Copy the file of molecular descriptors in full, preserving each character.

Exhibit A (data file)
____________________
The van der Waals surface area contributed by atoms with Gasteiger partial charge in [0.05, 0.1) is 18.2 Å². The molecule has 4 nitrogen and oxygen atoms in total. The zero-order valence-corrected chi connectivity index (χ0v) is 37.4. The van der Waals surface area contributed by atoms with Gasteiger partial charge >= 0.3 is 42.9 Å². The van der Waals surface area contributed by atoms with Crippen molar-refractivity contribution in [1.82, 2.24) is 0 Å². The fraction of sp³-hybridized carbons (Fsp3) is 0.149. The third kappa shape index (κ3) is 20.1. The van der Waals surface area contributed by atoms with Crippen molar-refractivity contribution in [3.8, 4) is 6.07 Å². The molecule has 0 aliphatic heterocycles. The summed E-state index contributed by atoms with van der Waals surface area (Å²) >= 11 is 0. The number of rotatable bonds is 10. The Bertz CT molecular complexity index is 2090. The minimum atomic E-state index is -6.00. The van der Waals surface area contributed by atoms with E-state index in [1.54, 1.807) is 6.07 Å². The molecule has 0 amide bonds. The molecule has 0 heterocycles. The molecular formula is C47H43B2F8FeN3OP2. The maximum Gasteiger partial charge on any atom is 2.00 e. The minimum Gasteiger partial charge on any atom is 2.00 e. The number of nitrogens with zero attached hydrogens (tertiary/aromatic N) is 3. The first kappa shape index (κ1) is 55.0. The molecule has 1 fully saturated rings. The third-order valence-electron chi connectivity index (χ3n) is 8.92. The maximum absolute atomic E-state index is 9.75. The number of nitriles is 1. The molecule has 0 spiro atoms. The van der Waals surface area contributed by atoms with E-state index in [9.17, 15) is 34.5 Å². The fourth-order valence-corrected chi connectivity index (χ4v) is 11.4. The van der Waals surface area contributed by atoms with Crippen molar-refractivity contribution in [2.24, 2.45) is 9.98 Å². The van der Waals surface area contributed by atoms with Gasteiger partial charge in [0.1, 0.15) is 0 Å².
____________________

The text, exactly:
The van der Waals surface area contributed by atoms with Gasteiger partial charge in [0.05, 0.1) is 18.2 Å². The molecule has 4 nitrogen and oxygen atoms in total. The zero-order valence-corrected chi connectivity index (χ0v) is 37.4. The van der Waals surface area contributed by atoms with Gasteiger partial charge >= 0.3 is 42.9 Å². The van der Waals surface area contributed by atoms with Crippen molar-refractivity contribution in [1.82, 2.24) is 0 Å². The fraction of sp³-hybridized carbons (Fsp3) is 0.149. The third kappa shape index (κ3) is 20.1. The van der Waals surface area contributed by atoms with Crippen molar-refractivity contribution in [3.8, 4) is 6.07 Å². The molecule has 0 aliphatic heterocycles. The summed E-state index contributed by atoms with van der Waals surface area (Å²) >= 11 is 0. The number of rotatable bonds is 10. The Bertz CT molecular complexity index is 2090. The minimum atomic E-state index is -6.00. The van der Waals surface area contributed by atoms with E-state index in [1.54, 1.807) is 6.07 Å². The molecule has 0 amide bonds. The molecule has 0 heterocycles. The molecular formula is C47H43B2F8FeN3OP2. The maximum Gasteiger partial charge on any atom is 2.00 e. The minimum Gasteiger partial charge on any atom is 2.00 e. The number of nitrogens with zero attached hydrogens (tertiary/aromatic N) is 3. The first kappa shape index (κ1) is 55.0. The molecule has 1 fully saturated rings. The third-order valence-electron chi connectivity index (χ3n) is 8.92. The maximum absolute atomic E-state index is 9.75. The number of nitriles is 1. The molecule has 0 spiro atoms. The van der Waals surface area contributed by atoms with E-state index in [9.17, 15) is 34.5 Å². The fourth-order valence-corrected chi connectivity index (χ4v) is 11.4. The van der Waals surface area contributed by atoms with Crippen molar-refractivity contribution in [2.24, 2.45) is 9.98 Å². The van der Waals surface area contributed by atoms with Gasteiger partial charge in [0.1, 0.15) is 0 Å².